Technique and condition

Black on Maroon is painted in mixed media on a single piece of cotton duck. The fabric is stretched over a delicate strainer made of thin wooden bars, braced with internally sprung cross-bars. This apparently flimsy structure maintains a good even tension in the large expanse of cloth. The artist and his assistant prepared the cotton duck by applying, very quickly, a layer of maroon paint made from powder pigments mixed into animal skin glue.

Onto this coloured base, Rothko built up the maroon base colour in thin layers. These increased the intensity and depth of the red by allowing the lower layers to influence the overlying maroon. At the same time, a black figure was painted in glue tempera, but in a different position from the one now visible. Originally the black vertical bars lay closer to the edge. This earlier position may be just visible to the naked eye despite the artist applying a thick coat of opaque maroon paint on top. Black glue tempera paint was selected for its mattness. Thick islands of impasto create accents at each corner and at the centre of the bars where Rothko smeared on dabs of black with a stiff brush, and stippled whipped peaks of paint onto the flat surface. Fine rivulets of dilute maroon paint run across the black bars; just visible as glossy lines.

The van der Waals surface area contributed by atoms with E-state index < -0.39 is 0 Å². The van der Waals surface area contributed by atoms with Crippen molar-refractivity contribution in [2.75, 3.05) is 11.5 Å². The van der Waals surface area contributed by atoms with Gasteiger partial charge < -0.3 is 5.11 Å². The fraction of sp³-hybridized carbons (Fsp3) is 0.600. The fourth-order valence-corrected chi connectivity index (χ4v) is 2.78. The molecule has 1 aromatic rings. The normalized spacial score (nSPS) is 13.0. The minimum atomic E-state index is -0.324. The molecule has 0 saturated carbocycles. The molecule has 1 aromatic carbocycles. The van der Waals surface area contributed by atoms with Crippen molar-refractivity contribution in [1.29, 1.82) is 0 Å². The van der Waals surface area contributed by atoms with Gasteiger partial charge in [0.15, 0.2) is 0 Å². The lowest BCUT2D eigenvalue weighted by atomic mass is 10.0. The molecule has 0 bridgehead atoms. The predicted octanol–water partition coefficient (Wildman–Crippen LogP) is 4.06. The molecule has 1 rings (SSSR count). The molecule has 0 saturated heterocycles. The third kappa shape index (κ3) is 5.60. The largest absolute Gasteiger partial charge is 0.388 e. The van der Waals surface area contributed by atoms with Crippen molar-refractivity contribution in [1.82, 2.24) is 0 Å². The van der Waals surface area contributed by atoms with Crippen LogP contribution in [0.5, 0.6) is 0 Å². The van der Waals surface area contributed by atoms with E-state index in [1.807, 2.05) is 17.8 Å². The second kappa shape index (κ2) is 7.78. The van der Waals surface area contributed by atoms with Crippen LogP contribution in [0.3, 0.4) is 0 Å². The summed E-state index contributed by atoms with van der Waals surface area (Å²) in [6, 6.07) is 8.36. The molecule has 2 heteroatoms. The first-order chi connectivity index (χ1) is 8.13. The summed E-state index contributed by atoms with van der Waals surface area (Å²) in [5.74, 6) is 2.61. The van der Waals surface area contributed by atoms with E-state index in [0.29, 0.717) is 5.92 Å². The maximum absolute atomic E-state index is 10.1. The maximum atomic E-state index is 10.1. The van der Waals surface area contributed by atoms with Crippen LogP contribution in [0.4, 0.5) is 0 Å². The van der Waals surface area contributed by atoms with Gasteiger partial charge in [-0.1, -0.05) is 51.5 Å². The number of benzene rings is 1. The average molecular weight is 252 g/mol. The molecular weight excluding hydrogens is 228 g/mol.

In the mid 1960s, before it was selected for the gift to the Tate, this painting was lined and the maroon background was varnished. It is in good condition.

Mary Bustin
August 2000